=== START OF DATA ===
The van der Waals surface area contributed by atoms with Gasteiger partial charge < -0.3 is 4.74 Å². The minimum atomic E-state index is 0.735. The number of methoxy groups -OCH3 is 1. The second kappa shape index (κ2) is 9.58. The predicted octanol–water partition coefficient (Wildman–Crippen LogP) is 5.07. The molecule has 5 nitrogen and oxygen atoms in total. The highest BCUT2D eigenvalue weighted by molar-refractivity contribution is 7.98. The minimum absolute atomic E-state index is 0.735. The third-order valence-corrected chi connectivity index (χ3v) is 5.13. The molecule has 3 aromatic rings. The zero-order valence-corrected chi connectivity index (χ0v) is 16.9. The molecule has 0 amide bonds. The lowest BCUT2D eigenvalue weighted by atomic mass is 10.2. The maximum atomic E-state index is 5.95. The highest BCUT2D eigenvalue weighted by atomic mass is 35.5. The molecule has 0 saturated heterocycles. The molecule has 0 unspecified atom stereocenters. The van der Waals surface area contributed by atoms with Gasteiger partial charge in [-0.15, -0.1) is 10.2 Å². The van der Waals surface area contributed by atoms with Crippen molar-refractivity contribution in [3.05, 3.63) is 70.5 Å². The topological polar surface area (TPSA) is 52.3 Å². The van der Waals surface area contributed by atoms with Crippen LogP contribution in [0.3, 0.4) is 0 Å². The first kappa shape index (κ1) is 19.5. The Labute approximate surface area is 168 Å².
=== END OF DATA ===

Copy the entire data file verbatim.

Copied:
The van der Waals surface area contributed by atoms with Gasteiger partial charge < -0.3 is 4.74 Å². The minimum atomic E-state index is 0.735. The number of methoxy groups -OCH3 is 1. The second kappa shape index (κ2) is 9.58. The predicted octanol–water partition coefficient (Wildman–Crippen LogP) is 5.07. The molecule has 5 nitrogen and oxygen atoms in total. The highest BCUT2D eigenvalue weighted by molar-refractivity contribution is 7.98. The minimum absolute atomic E-state index is 0.735. The third-order valence-corrected chi connectivity index (χ3v) is 5.13. The molecule has 3 aromatic rings. The zero-order valence-corrected chi connectivity index (χ0v) is 16.9. The molecule has 0 amide bonds. The lowest BCUT2D eigenvalue weighted by atomic mass is 10.2. The maximum atomic E-state index is 5.95. The highest BCUT2D eigenvalue weighted by atomic mass is 35.5. The molecule has 0 saturated heterocycles. The molecule has 0 unspecified atom stereocenters. The van der Waals surface area contributed by atoms with Gasteiger partial charge in [-0.15, -0.1) is 10.2 Å². The van der Waals surface area contributed by atoms with Crippen molar-refractivity contribution in [3.05, 3.63) is 70.5 Å². The topological polar surface area (TPSA) is 52.3 Å². The van der Waals surface area contributed by atoms with Crippen LogP contribution in [0.3, 0.4) is 0 Å². The first kappa shape index (κ1) is 19.5. The Labute approximate surface area is 168 Å².